Racial Differences and Disparities in Osteoporosis-related Bone Health
Determining whether observed differences in health care can be called disparities requires persistence of differences after adjustment for relevant patient, provider, and health system factors. We examined whether providing dual-energy x-ray absorptiometry (DXA) test results directly to patients might reduce or eliminate racial differences in osteoporosis-related health care.
Design, Subjects, and Measures:
We analyzed data from 3484 white and 1041 black women who underwent DXA testing at 2 health systems participating in the Patient Activation after DXA Result Notification (PAADRN) pragmatic clinical trial (ClinicalTrials.gov NCT-01507662) between February 2012 and August 2014. We examined 7 outcomes related to bone health at 12 weeks and 52 weeks post-DXA: (1) whether the patient correctly identified their DXA baseline results; (2) whether the patient was on guideline-concordant osteoporosis pharmacotherapy; (3) osteoporosis-related satisfaction; (4) osteoporosis knowledge; (5 and 6) osteoporosis self-efficacy for exercise and for diet; and (7) patient activation. We examined whether unadjusted differences in outcomes between whites and blacks persisted after adjusting for patient, provider, and health system factors.
Mean age was 66.5 years and 29% were black. At baseline black women had less education, poorer health status, and were less likely to report a history of osteoporosis (P<0.001 for all). In unadjusted analyses black women were less likely to correctly identify their actual DXA results, more likely to be on guideline-concordant therapy, and had similar patient activation. After adjustment for patient demographics, baseline health status and other factors, black women were still less likely to know their actual DXA result and less likely to be on guideline-concordant therapy, but black women had greater patient activation.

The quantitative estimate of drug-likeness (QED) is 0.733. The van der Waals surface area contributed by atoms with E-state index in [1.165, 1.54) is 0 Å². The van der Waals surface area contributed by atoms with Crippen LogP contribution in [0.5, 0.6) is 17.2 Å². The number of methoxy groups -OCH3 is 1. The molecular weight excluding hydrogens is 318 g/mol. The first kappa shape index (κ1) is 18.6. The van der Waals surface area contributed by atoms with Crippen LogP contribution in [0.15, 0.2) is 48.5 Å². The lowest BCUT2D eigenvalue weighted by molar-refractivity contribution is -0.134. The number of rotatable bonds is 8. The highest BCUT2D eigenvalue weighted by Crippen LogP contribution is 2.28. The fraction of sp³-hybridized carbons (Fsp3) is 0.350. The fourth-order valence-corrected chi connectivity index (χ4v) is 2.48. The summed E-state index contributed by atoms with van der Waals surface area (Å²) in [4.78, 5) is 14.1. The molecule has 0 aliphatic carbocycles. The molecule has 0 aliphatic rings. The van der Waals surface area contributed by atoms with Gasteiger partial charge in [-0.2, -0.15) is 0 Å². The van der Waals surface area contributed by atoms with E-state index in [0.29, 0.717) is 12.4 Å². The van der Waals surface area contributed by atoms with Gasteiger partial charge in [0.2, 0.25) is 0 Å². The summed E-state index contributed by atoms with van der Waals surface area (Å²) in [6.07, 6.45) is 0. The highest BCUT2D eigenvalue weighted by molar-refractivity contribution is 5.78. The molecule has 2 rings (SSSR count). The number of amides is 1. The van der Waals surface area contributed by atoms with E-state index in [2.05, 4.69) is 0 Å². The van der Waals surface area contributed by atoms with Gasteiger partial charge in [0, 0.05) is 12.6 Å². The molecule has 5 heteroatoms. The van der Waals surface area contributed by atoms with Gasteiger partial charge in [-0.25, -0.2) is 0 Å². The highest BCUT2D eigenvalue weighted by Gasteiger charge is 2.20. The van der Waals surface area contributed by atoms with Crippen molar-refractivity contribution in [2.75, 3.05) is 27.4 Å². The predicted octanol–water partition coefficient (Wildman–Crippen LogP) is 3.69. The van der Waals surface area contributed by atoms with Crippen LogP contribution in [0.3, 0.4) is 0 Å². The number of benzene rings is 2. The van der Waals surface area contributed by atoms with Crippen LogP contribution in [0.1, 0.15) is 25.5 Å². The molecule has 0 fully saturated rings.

Adjustment for patient and provider level factors can change how racial differences are viewed, unmasking new disparities, and providing explanations for others.
Document Type: Research Article
Affiliations: 1: Department of Medicine, University of Toronto, Division of General Internal Medicine and Geriatrics, Mt. Sinai/UHN Hospitals, Toronto, ON, Canada, Department of Internal Medicine, Division of General Internal Medicine, University of Iowa Carver College of Medicine, Iowa City, IA 2: Division of Clinical Immunology and Rheumatology, University of Alabama at Birmingham, Birmingham, AL 3: Departments of Biostatistics 4: Health Management and Policy, University of Iowa College of Public Health, University of Iowa College of Nursing, CADRE, Iowa City VA Healthcare System, Iowa City, IA 5: Health Management and Policy, University of Iowa College of Public Health 6: Kaiser Permanente, School of Public Health, Georgia State University, Atlanta, GA 7: Division of Clinical Immunology and Rheumatology, University of Alabama at Birmingham, Birmingham, AL, Department of Epidemiology, University of Alabama at Birmingham, Birmingham, AL 8: Health Management and Policy, University of Iowa College of Public Health, University of Iowa College of Nursing
Publication date: June 1, 2017